One of the key characteristics of Native Americans is their unique genealogy, which derives from African and Asian populations. Although this connection is not the most intuitive, anthropological studies using genetic markers have substantiated this understanding. In the late medieval period, they were believed to have adopted a hunter-gatherer mode of life. It is an important revelation, for everywhere else in the world agriculture and urbanization has already become entrenched. Bison was a great stock prey during the time as the ecology of the Great Plains suited it . . . Read More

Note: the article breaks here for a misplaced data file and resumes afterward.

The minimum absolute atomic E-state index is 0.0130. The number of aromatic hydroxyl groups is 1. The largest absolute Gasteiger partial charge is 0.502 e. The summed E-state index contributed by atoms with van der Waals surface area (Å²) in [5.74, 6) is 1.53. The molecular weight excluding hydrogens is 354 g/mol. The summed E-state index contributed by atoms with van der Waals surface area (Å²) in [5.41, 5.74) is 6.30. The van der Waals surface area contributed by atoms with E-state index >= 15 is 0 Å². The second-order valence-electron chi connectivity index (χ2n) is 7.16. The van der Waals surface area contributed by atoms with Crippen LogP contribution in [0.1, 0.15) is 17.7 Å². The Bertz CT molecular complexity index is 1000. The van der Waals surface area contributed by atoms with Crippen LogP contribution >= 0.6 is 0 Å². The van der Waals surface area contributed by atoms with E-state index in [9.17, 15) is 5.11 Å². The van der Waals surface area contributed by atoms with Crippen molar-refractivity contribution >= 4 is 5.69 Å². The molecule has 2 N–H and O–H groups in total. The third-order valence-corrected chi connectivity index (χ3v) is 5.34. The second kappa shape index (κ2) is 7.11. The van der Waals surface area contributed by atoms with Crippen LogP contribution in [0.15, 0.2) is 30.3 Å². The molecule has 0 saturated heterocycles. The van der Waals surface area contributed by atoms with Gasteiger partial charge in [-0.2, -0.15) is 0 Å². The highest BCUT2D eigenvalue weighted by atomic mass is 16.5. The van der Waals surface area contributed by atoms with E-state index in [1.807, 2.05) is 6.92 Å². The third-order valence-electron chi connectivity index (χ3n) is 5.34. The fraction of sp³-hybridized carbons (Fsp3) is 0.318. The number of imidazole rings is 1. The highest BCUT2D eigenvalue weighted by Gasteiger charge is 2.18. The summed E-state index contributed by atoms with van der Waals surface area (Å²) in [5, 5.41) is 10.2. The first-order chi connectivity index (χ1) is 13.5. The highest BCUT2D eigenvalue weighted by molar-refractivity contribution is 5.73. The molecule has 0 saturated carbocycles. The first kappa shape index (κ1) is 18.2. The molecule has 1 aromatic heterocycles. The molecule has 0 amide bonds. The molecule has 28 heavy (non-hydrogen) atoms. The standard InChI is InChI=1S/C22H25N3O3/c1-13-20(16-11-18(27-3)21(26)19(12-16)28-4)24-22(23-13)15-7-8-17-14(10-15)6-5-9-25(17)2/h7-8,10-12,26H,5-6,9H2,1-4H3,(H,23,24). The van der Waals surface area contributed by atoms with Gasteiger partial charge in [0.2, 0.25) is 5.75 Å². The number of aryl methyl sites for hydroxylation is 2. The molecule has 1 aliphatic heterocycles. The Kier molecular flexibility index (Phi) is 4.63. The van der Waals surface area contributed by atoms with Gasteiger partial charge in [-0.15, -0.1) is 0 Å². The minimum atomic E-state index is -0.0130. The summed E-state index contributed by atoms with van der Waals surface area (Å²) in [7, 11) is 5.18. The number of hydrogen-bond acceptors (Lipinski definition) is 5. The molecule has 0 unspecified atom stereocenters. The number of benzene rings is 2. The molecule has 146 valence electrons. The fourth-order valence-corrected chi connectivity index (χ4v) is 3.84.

The Journey of Man, presented by Dr. Spencer Wells, is a very important documentary film that sends out a message of human solidarity. As Dr. Wells says in the introduction, it is the retracing of the all routes of human migration out of Africa in the last 50,000 years. It is a fascinating story constructed on a grand timescale. The drama and significance of this story lies in the high stakes involved for those early humans who ventured into alien territories. There are several facets and themes to the documentary film. But the most striking and profound is that of human solidarity amidst diversity. This essay will expound on this thesis.
In this most compelling story of natural history, the pivotal moment was the great Ice Age that set in 50 thousand years ago. Up until this point, the entire human population (technically of the species Homo sapiens) were confined to just the African continent. This is understandable, for . . . Read More